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Then again, in the real world, your data is never just a bunch of random dates.
Rather, the dates will be dates something, and might be associated with other data (names, descriptions, etc.) that could reveal any manipulation under close inspection. Some months see noticeably more births than others (for example, there's a notable peak in births in September, about 9 months after the Christmas holiday season), and there are also significant weekly trends (presumably because C-sections and induced labor are not usually scheduled for weekends) and sharp peaks and troughs around specific holidays (presumably for similar reasons).
We don't really know what your dates might be about, so let's just make a random guess and say that they're people's birthdays. A suspicious person could examine your birthday data and see if it matches these expected patterns.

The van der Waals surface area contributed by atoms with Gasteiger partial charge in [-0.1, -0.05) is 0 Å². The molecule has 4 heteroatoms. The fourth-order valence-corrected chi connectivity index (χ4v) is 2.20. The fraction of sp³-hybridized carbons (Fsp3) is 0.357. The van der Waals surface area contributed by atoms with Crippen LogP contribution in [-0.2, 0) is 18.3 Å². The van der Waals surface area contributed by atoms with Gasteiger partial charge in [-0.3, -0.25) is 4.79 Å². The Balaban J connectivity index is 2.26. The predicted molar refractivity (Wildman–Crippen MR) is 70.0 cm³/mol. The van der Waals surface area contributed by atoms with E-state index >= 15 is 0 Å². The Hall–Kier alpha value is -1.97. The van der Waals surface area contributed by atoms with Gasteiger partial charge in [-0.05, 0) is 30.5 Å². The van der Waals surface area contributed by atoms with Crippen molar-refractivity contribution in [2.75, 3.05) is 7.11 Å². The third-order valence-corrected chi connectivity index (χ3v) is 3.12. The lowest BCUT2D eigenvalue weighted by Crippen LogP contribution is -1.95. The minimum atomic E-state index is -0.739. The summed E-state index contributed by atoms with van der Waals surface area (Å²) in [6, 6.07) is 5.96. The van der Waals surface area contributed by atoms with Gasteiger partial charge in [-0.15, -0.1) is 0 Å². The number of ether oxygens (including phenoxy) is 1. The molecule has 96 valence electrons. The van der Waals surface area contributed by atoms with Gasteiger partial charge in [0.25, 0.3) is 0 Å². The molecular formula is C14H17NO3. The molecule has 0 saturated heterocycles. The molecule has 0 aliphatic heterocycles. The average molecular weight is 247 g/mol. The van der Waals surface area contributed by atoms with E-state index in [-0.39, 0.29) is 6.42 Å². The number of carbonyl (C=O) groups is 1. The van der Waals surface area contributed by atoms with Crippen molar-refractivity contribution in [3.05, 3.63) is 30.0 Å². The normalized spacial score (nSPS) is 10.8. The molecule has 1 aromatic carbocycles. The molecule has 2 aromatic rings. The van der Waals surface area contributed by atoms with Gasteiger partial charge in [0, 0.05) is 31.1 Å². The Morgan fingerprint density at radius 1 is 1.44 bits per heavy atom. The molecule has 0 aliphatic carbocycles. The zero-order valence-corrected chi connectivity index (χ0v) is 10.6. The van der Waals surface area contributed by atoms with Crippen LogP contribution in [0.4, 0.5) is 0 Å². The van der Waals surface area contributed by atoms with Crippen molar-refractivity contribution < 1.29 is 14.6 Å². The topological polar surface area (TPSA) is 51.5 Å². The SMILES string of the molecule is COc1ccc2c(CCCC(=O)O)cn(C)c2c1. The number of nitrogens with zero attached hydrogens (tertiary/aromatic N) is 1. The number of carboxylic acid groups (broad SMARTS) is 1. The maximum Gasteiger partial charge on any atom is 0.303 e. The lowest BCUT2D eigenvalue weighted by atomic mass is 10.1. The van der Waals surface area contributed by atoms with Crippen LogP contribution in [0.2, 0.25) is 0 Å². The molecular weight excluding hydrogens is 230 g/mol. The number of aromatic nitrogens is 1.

If it does not, they might suspect that it has been encrypted, or otherwise tampered with.
For this simple cipher, this will also immediately reveal the key.
(A more complex format-preserving cipher would typically yield a frequency distribution that looks a lot closer to uniform than normal data would.
Well, they'd likely start the same way anyone breaking a simple amateur cipher would — with frequency analysis.
Just looking at the frequence distribution of the dates (assuming there are enough of them) should reveal information about the nature of the encryption; for the simple encryption scheme you describe, the distribution of birthdays by month will look the same as expected, except shifted by some number of months.
If you reused the key for multiple times for enough text, someone could potentially crack the message using something like crib-dragging.To encrypt application data, use the server-side encryption features of an AWS service, or a client-side encryption library, such as the AWS Encryption SDK or the Amazon S3 encryption client.